Progressive worked closely with representatives of its independent agents to improve work processes, and worked with the IT organization to reduce costs and increase flexibility for product changes.The independent agents were provided electronic access to customer data, enabling them to provide more responsive service to their customers. These improvements increased the number of policy changes made directly by agents; enabled a substantial number of policies to be underwritten at the point of sale, including all underwriting data validation checks; increased the number of policyholders who chose installment plans and electronic funds transfer; and eliminated paper files and reports. Progressive’s commitment to expanding technology and improving workflows has made its expense ratios comparable to or lower than any competitor who distributes through agents.

By 2005, Progressive had successfully introduced its next-generation Web-quoting platform, which provided much faster online quotes and led to an increase in Web application completion. Progressive also introduced “talk to me” functionality, allowing Internet customers instant telephone access to a licensed professional who can access their quote in real time and provide counsel.

“I have often described Progressive as a technology company in the auto insurance business. Much of what we have achieved has been made possible by our talented information technology staff, and we certainly would not have been able to support our growth without extraordinary commitment to our technology capacity and capabilities.We see the future and our agents being very dependent on technology and we are developing applications that allow us and our agents to do more, easier and at less cost. We are placing equal emphasis on infrastructure platforms to maintain strategic or cost advantages. Our continuous investment in technology over the past several years has positioned us well to remain a leader in technology solutions for service delivery to both our customers and agents, and we are committed to a level of technology investment that ensures we never constrain the business.”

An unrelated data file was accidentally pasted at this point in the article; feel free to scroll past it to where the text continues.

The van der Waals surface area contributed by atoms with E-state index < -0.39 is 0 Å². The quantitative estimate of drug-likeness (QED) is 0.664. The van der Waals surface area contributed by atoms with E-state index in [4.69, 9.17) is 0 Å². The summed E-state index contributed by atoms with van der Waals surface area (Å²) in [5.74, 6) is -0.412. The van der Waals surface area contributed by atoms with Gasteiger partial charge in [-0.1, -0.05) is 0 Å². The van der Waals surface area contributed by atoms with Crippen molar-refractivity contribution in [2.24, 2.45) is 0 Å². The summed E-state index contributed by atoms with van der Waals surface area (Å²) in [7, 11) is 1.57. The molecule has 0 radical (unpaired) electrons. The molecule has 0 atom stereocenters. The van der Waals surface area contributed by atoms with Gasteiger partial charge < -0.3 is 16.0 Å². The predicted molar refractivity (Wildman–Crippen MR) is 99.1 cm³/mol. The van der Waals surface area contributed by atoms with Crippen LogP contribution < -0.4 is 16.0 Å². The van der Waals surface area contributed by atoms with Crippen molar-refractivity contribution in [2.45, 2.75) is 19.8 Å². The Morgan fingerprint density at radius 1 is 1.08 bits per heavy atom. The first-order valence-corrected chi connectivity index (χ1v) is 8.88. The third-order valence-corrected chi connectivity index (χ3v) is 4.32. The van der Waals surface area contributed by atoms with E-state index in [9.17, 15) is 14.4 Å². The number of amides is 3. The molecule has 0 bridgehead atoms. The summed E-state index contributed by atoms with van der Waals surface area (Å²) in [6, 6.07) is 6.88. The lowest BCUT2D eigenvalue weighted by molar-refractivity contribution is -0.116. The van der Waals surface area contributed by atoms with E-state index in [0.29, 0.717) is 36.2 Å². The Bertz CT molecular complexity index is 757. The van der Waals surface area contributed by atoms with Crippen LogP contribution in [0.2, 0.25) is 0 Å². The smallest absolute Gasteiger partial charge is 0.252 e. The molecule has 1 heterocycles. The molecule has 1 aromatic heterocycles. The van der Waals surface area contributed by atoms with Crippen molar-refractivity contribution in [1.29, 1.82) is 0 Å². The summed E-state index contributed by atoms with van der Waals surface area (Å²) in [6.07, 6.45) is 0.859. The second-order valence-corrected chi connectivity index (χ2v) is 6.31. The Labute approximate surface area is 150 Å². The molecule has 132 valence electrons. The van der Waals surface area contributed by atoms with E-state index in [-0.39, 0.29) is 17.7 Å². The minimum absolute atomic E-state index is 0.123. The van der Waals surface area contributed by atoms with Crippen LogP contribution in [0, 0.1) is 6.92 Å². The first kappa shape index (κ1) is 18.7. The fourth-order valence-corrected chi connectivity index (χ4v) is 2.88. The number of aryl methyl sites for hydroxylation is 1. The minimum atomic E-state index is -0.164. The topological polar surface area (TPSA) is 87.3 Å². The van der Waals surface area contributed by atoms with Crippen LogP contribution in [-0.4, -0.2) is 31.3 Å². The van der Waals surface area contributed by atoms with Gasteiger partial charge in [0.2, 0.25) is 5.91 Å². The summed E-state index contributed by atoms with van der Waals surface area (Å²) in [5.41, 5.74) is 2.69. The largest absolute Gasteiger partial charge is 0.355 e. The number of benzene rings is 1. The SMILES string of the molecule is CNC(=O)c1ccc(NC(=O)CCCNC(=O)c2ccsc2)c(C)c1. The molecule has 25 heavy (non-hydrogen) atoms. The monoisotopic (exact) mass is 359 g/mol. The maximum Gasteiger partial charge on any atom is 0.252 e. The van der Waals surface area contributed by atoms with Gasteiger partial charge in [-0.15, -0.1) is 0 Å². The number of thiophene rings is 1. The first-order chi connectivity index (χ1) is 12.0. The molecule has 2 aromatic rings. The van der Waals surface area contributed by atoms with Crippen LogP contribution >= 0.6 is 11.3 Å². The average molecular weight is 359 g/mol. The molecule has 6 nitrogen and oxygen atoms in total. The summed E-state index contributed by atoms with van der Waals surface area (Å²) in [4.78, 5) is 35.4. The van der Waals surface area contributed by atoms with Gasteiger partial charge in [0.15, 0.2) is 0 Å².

—Glen M. Renwick, Progressive President and CEO, in the 2003 annual report.

Discussion Questions

1. Visit the Progressive Web site and review recent press releases and financial statements. Can you find evidence that the firm continues to implement effective IT solutions that increase revenue, decrease costs, or improve customer service? Write a paragraph that summarizes your findings.

1. Why does Progressive keep modifying its basic claims processing system? After three or four generations of this system, shouldn’t it be right by now?

2. Progressive has a 25-year history of implementing change and new IT solutions. In a culture so attuned to change, is there less need for managers to help smooth the introduction and adoption of new IT systems? Defend your position.

Use the Change Management Continuum Model to plan a schedule and identify actions to support Progressive as it moves through the seven stages of commitment to implement its new customer and policy management system. Assume that the project started in January 2006 and will finish in June 2008.